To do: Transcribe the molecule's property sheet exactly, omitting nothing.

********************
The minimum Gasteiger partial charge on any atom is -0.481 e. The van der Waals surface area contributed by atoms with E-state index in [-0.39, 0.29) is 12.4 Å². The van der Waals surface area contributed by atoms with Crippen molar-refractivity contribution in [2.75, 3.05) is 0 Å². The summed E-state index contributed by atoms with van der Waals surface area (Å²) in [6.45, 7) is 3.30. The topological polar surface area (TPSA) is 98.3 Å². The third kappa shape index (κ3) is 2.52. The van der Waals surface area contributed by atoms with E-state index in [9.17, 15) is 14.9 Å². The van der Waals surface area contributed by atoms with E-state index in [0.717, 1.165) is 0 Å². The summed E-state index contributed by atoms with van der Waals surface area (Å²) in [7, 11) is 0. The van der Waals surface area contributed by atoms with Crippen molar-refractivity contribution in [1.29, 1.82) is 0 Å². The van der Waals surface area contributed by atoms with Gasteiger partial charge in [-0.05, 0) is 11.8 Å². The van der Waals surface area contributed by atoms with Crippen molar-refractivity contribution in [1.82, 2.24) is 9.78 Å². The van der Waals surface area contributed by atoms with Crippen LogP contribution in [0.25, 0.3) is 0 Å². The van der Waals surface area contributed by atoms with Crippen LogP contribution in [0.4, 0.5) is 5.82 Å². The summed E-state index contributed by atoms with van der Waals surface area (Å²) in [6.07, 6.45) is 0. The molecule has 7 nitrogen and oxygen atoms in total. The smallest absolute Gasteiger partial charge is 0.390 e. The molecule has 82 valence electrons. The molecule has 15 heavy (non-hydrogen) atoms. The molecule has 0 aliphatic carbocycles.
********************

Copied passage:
The minimum Gasteiger partial charge on any atom is -0.481 e. The van der Waals surface area contributed by atoms with E-state index in [-0.39, 0.29) is 12.4 Å². The van der Waals surface area contributed by atoms with Crippen molar-refractivity contribution in [2.75, 3.05) is 0 Å². The summed E-state index contributed by atoms with van der Waals surface area (Å²) in [6.45, 7) is 3.30. The topological polar surface area (TPSA) is 98.3 Å². The third kappa shape index (κ3) is 2.52. The van der Waals surface area contributed by atoms with E-state index in [9.17, 15) is 14.9 Å². The van der Waals surface area contributed by atoms with E-state index in [0.717, 1.165) is 0 Å². The summed E-state index contributed by atoms with van der Waals surface area (Å²) in [7, 11) is 0. The van der Waals surface area contributed by atoms with Crippen molar-refractivity contribution in [1.29, 1.82) is 0 Å². The van der Waals surface area contributed by atoms with Gasteiger partial charge in [-0.05, 0) is 11.8 Å². The van der Waals surface area contributed by atoms with Crippen molar-refractivity contribution in [1.82, 2.24) is 9.78 Å². The van der Waals surface area contributed by atoms with Crippen LogP contribution in [0.25, 0.3) is 0 Å². The van der Waals surface area contributed by atoms with Crippen LogP contribution in [0.4, 0.5) is 5.82 Å². The summed E-state index contributed by atoms with van der Waals surface area (Å²) in [6.07, 6.45) is 0. The molecule has 7 nitrogen and oxygen atoms in total. The smallest absolute Gasteiger partial charge is 0.390 e. The molecule has 82 valence electrons. The molecule has 15 heavy (non-hydrogen) atoms. The molecule has 0 aliphatic carbocycles.